PHILADELPHIA — Interstate 95 reopened Friday less than two weeks after a deadly collapse in Philadelphia, a quicker-than-expected rebuild to get traffic flowing again on a heavily traveled stretch of the East Coast’s main north-south highway.
Workers put the finishing touches on an interim six-lane roadway that will serve motorists during construction of a permanent bridge. Crews worked around the clock and wrapped up ahead of schedule, allaying fears the critical highway would be closed for many weeks.
Traffic began flowing in one direction a little past 12:30 p.m. Friday, according to a live camera at the site, and state transportation officials said all lanes would reopen shortly.
“This was a moment of civic pride for Philly and Pennsylvania. We all came together and we proved that we could do big things again in Pennsylvania,” Gov. Josh Shapiro said at a news conference at the site.
After he spoke, a procession of fire engines — one carrying Philadelphia’s pro sports mascots — and police vehicles crossed the northbound lanes of I-95, christening the new roadway as hard-hatted construction workers looked on.
The elevated section of I-95 collapsed early on June 11 after a tractor-trailer hauling gasoline flipped on an off-ramp and caught fire. State transportation officials said the driver, who was killed, lost control around a curve. There were no other deaths or injuries.
The closure of an important commercial artery snarled traffic in and around Philadelphia and threatened to raise the cost of consumer goods as truckers were forced to detour around the area. State and federal officials pledged quick action to minimize the economic impact and inconvenience.
To get I-95 operating again as quickly as possible, workers used about 2,000 tons (1,814 metric tons) of lightweight glass nuggets to fill the underpass and bring it up to surface level, then paved over to create three lanes of travel in each direction. A permanent bridge will eventually be constructed.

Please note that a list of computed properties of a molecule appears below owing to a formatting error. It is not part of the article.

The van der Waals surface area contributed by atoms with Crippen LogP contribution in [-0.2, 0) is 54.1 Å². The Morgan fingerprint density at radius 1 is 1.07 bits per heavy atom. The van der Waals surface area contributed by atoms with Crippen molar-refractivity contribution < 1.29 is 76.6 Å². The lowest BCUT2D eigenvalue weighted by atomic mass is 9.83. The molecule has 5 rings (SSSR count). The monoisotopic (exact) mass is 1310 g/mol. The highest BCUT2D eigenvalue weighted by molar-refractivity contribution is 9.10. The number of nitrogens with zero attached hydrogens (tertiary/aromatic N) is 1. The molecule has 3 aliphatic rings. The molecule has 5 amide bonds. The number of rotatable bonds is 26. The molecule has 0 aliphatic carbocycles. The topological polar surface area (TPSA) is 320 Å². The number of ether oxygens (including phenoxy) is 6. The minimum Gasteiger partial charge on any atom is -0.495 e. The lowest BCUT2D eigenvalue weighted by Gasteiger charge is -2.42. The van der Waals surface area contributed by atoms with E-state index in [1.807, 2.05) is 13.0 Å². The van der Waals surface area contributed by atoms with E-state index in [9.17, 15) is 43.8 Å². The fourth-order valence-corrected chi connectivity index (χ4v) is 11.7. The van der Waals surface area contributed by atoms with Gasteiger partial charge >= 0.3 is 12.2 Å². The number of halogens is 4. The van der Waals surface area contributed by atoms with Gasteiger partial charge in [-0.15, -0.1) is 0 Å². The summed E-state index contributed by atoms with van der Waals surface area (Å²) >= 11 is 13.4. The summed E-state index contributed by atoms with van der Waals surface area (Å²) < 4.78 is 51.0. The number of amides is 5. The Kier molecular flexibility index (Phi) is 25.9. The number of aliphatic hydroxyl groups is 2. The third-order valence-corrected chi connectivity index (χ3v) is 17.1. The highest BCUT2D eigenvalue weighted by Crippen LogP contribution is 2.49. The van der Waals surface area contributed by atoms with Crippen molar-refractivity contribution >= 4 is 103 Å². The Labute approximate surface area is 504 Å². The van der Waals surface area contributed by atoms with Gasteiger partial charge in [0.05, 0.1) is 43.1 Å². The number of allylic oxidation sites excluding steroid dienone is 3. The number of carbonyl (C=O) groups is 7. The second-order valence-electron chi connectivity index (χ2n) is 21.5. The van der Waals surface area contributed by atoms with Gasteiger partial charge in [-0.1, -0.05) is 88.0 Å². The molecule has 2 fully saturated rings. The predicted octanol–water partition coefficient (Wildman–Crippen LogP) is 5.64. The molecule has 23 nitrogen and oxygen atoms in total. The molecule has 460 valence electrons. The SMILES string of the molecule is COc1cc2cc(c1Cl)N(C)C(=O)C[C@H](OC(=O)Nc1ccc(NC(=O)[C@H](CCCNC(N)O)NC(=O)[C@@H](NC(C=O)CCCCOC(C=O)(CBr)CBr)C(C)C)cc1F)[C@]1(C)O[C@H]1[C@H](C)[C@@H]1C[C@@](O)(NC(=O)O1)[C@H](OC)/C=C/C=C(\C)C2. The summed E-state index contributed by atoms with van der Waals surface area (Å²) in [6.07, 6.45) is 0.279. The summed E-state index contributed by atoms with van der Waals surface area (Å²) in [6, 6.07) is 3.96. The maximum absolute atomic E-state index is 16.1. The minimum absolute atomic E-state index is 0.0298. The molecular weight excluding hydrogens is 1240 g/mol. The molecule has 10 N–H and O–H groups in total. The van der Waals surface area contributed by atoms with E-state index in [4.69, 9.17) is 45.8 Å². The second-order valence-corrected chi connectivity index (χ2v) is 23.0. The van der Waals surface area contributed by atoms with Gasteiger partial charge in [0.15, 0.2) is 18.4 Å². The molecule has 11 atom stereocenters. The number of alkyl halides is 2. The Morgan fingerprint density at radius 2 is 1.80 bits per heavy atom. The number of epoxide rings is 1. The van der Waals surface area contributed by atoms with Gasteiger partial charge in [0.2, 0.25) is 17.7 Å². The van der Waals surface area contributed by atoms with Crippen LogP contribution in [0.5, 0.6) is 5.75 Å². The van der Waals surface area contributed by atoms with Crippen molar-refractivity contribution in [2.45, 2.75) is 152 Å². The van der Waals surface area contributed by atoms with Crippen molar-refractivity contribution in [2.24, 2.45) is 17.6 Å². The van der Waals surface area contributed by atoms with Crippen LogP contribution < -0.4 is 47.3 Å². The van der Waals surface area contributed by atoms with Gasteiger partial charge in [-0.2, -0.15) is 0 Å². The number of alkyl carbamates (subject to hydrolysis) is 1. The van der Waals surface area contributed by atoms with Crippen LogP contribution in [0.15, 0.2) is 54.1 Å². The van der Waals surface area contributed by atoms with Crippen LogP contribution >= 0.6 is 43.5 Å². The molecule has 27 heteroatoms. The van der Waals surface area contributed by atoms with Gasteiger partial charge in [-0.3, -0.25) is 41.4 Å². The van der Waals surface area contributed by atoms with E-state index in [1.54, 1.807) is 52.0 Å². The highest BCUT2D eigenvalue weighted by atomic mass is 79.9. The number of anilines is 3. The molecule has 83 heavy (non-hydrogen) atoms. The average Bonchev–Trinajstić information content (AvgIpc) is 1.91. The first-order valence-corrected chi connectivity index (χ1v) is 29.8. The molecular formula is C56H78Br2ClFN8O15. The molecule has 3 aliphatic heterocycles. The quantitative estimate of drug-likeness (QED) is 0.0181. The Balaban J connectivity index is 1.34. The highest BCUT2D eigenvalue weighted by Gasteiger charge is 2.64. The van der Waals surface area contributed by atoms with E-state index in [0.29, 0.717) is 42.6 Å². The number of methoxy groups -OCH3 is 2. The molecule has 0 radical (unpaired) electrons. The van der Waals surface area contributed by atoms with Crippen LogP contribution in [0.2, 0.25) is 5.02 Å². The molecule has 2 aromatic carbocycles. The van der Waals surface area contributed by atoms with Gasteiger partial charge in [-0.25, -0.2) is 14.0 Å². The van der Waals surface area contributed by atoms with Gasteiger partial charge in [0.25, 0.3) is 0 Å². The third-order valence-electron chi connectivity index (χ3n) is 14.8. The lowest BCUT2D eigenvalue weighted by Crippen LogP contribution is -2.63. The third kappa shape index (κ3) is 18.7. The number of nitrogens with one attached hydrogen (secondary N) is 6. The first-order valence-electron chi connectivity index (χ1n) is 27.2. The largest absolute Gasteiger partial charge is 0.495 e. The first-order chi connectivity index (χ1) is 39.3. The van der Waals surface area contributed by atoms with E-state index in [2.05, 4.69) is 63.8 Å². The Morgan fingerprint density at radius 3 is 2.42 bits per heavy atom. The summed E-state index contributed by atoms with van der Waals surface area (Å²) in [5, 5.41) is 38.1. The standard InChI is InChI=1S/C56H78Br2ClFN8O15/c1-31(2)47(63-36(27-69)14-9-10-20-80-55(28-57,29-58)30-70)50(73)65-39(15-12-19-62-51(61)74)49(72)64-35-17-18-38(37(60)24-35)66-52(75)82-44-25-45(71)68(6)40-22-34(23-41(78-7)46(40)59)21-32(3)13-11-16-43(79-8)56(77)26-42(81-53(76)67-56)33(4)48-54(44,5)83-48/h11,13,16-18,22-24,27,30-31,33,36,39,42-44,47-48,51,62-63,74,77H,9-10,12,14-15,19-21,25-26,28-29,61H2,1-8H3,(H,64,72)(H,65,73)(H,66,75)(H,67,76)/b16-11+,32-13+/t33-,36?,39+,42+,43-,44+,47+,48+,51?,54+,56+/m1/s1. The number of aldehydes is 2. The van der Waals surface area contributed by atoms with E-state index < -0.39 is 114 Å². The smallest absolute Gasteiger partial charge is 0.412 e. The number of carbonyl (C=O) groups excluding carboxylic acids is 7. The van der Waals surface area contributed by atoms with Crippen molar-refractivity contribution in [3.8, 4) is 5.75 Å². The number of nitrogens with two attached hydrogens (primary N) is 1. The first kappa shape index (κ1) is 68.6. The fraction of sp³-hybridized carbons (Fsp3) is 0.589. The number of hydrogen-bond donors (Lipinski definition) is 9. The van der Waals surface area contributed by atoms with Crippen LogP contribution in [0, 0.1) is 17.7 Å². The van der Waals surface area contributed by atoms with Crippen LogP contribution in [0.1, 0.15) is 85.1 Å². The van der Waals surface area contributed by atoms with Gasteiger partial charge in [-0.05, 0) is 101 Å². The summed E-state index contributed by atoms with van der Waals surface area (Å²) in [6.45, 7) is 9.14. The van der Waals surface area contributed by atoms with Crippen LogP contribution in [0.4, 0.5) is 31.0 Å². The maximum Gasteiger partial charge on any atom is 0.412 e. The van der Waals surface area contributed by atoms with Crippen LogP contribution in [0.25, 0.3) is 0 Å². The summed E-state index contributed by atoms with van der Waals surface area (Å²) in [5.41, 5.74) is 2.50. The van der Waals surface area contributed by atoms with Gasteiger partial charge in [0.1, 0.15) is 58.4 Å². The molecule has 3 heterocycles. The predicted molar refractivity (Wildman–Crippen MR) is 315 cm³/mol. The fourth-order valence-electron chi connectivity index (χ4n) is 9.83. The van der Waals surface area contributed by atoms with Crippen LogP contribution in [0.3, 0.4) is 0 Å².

President Joe Biden joined Pennsylvania Gov. Josh Shapiro on a helicopter tour of the site a little more than a week after the collapse. In a statement Friday, Biden said he was “proud of the hard-working men and women on site who put their heads down, stayed at it, and got I-95 reopened in record time.”
With rain threatening to delay the reopening, a truck-mounted jet dryer normally used to keep moisture off the track at Pocono Raceway was brought in to keep the fresh asphalt dry enough for lines to be painted.
The 24-hour construction work was live-streamed, drawing thousands of viewers online.
The temporary roadway will be posted at 45 mph (about 72 kph), with relatively narrower lanes, and the Pennsylvania transportation department on Friday urged motorists on the high-speed interstate to slow down through that section.
The Philadelphia disaster echoed a similar situation in Atlanta, where an elevated portion of Interstate 85 collapsed in a fire, shutting down the heavily traveled route through the heart of the city in March 2017. It took authorities there 43 days to replace it.
In Oakland, California, a collapsed highway ramp was replaced in 26 days.
To view live video of the construction work via the state Department of Transportation, go to: https://www.penndot.pa.gov/RegionalOffices/district-6/Pages/AlertDetails.aspx
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